Quote Originally Posted by MSWIFE1 View Post
    Vent away. While I don't know about brain injury you described how I think my husband feels too. He has MS and sometimes I think the nerves in his brain are misfiring because I can see that same empty look you described in his eyes. He's never described it like you just did but that helped me to better understand so try telling your family and friends the same thing you just said here.

  4. #4
    Hi grommet,May I ask what kind of brain damage you have? Is there anything you have looked into like stem cells to help repair it? I am also dealing with brain damage so I empathize with anyone who has the same however my greatest focus is on finding something to fix it and I have done lots of research for this.take care,sog

  5. #5
    Senior Member grommet's Avatar
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    Sog, I was born with damage and have lived with it so long that although it frustrates me and limits me I wouldn't consider treatment. As I grow and change I need self-acceptance and strategies. That is something I think I could get in group support but though I have checked the resources out I haven't been comfortable enough to go. If I was newly injured in the brain I could see wanting things to change and maybe at any cost but it's who I am. I am middle-aged. I would rather do the little things that help rather than take a large risk with medical treatment. Just my view.

    It's funny, years ago I was with a friend who has CP and we met someone with CP and severely impaired speech. My friend almost instantly understood what was being said. I recognize "brain people", not always, but often enough that I can let other people know when they need to ignore something or offer a little more support. People with injuries who have sudden mood changes scare me. It's not their fault, it's the damage, but still it's hard for me to manage when that's happening. Everybody is different. I hope you do find some cure for yourself. I do like reading science fiction about people going through radical brain treatments and the changes they go through. I remember one character, after treatment, not remembering anything of his old personality and even wondered why he would have acted that way. I am me, I don't work right but still, I am me and I'd choose to stay who I am. As far as other disabilities go, oh yeah, I'd change those in a second!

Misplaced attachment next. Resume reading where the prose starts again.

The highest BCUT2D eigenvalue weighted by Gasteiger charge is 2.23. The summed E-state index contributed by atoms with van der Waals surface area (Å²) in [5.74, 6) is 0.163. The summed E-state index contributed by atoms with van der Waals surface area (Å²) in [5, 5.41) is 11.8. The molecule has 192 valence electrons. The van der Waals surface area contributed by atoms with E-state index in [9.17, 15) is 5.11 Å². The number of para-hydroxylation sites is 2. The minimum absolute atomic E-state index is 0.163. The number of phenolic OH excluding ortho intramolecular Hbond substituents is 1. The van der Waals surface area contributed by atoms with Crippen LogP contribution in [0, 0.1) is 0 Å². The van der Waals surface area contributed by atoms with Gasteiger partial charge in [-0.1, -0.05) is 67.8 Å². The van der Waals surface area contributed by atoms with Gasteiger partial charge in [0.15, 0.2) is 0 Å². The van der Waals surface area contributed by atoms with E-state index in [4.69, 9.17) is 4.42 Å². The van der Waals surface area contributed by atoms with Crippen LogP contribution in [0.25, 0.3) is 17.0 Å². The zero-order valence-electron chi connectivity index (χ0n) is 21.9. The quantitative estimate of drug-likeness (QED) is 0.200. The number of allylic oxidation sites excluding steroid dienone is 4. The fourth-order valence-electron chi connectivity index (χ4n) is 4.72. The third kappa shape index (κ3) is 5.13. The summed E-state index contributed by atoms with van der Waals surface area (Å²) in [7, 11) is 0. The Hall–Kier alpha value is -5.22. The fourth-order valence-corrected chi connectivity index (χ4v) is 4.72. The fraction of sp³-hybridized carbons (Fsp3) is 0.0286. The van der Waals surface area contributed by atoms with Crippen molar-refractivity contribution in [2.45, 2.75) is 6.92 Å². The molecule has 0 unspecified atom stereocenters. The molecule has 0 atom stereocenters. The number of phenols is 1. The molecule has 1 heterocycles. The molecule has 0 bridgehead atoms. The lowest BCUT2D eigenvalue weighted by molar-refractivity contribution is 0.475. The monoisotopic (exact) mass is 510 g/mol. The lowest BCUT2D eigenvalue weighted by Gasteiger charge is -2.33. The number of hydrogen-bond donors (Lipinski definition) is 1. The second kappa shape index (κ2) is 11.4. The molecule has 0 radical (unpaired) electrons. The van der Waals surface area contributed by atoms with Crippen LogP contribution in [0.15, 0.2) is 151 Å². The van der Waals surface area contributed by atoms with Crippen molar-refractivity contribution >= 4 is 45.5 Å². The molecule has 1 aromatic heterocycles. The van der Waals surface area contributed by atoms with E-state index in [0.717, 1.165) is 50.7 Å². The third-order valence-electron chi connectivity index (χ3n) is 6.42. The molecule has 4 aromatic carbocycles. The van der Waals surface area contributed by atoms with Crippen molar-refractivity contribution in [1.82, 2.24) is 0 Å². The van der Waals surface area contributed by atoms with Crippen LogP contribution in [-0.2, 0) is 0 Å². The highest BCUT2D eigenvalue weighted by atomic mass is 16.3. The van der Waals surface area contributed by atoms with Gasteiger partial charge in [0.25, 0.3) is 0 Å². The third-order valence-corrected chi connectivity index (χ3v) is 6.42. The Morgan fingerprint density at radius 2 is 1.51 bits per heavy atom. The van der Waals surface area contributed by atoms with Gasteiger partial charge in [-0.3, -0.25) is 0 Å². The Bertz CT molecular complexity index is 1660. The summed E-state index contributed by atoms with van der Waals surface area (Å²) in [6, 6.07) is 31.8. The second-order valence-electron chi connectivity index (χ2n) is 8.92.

6. #6
    Just saw this a few days ago in our local newspaper:

    Building a 'memory bridge': Livermore lab researchers receive $2.5 million for implants to restore functioning in brain-injured patients

    http://www.mercurynews.com/bay-area-...hers-receive-2

    "A prosthetic device embedded in the brain that would bridge gaps in the brain's memory functions. It would be for service members, veterans and all those with traumatic brain injuries.

    Researchers said it would sense memory deficits, encode neural signals and bridge gaps in the damaged brain, allowing the continued formation of new memories and recollection of old ones."

    All the best,
    GJ

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    grommet, have you discussed this with a doctor? This sounds like something is starting to happen. You could have been having some type of mild seizure from what you describe. This is why I suggest you take what you wrote here to a doctor and see what they have to say. Has this happened more than once?